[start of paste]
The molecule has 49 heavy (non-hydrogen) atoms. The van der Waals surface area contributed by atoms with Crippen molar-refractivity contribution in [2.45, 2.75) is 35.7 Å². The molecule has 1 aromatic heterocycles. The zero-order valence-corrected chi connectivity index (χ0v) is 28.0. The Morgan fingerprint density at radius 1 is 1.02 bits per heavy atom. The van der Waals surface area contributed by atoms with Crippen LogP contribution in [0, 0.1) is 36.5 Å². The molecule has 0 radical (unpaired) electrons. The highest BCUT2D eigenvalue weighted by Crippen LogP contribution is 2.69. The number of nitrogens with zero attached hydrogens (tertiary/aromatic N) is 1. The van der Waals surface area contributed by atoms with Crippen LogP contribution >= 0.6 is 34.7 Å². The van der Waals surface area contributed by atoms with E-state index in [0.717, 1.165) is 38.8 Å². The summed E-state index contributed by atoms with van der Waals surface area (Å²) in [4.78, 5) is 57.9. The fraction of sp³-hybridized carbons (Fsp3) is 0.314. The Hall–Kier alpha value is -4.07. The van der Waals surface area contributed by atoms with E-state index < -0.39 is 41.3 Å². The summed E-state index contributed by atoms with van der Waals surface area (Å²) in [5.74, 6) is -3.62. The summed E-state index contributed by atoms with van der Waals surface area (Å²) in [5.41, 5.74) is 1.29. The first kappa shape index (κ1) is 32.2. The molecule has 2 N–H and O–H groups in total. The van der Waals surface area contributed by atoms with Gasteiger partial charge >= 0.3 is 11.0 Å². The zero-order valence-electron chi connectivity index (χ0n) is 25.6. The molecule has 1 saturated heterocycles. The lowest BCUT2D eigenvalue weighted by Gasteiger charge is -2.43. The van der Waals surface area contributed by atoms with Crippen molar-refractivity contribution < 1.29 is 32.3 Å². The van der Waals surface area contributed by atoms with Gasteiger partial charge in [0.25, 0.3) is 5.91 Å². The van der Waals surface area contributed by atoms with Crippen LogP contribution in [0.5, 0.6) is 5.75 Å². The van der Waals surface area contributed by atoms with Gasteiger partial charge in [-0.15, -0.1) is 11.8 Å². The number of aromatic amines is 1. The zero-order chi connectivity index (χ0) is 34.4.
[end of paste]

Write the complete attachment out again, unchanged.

The molecule has 49 heavy (non-hydrogen) atoms. The van der Waals surface area contributed by atoms with Crippen molar-refractivity contribution in [2.45, 2.75) is 35.7 Å². The molecule has 1 aromatic heterocycles. The zero-order valence-corrected chi connectivity index (χ0v) is 28.0. The Morgan fingerprint density at radius 1 is 1.02 bits per heavy atom. The van der Waals surface area contributed by atoms with Crippen LogP contribution in [0, 0.1) is 36.5 Å². The molecule has 0 radical (unpaired) electrons. The highest BCUT2D eigenvalue weighted by Crippen LogP contribution is 2.69. The number of nitrogens with zero attached hydrogens (tertiary/aromatic N) is 1. The van der Waals surface area contributed by atoms with Crippen LogP contribution >= 0.6 is 34.7 Å². The van der Waals surface area contributed by atoms with E-state index in [0.717, 1.165) is 38.8 Å². The summed E-state index contributed by atoms with van der Waals surface area (Å²) in [4.78, 5) is 57.9. The fraction of sp³-hybridized carbons (Fsp3) is 0.314. The Hall–Kier alpha value is -4.07. The van der Waals surface area contributed by atoms with E-state index < -0.39 is 41.3 Å². The summed E-state index contributed by atoms with van der Waals surface area (Å²) in [5.74, 6) is -3.62. The summed E-state index contributed by atoms with van der Waals surface area (Å²) in [5.41, 5.74) is 1.29. The first kappa shape index (κ1) is 32.2. The molecule has 2 N–H and O–H groups in total. The van der Waals surface area contributed by atoms with Gasteiger partial charge >= 0.3 is 11.0 Å². The zero-order valence-electron chi connectivity index (χ0n) is 25.6. The molecule has 1 saturated heterocycles. The lowest BCUT2D eigenvalue weighted by Gasteiger charge is -2.43. The van der Waals surface area contributed by atoms with Crippen molar-refractivity contribution < 1.29 is 32.3 Å². The van der Waals surface area contributed by atoms with Gasteiger partial charge in [0.25, 0.3) is 5.91 Å². The van der Waals surface area contributed by atoms with Crippen LogP contribution in [0.5, 0.6) is 5.75 Å². The van der Waals surface area contributed by atoms with Gasteiger partial charge in [-0.15, -0.1) is 11.8 Å². The number of aromatic amines is 1. The zero-order chi connectivity index (χ0) is 34.4.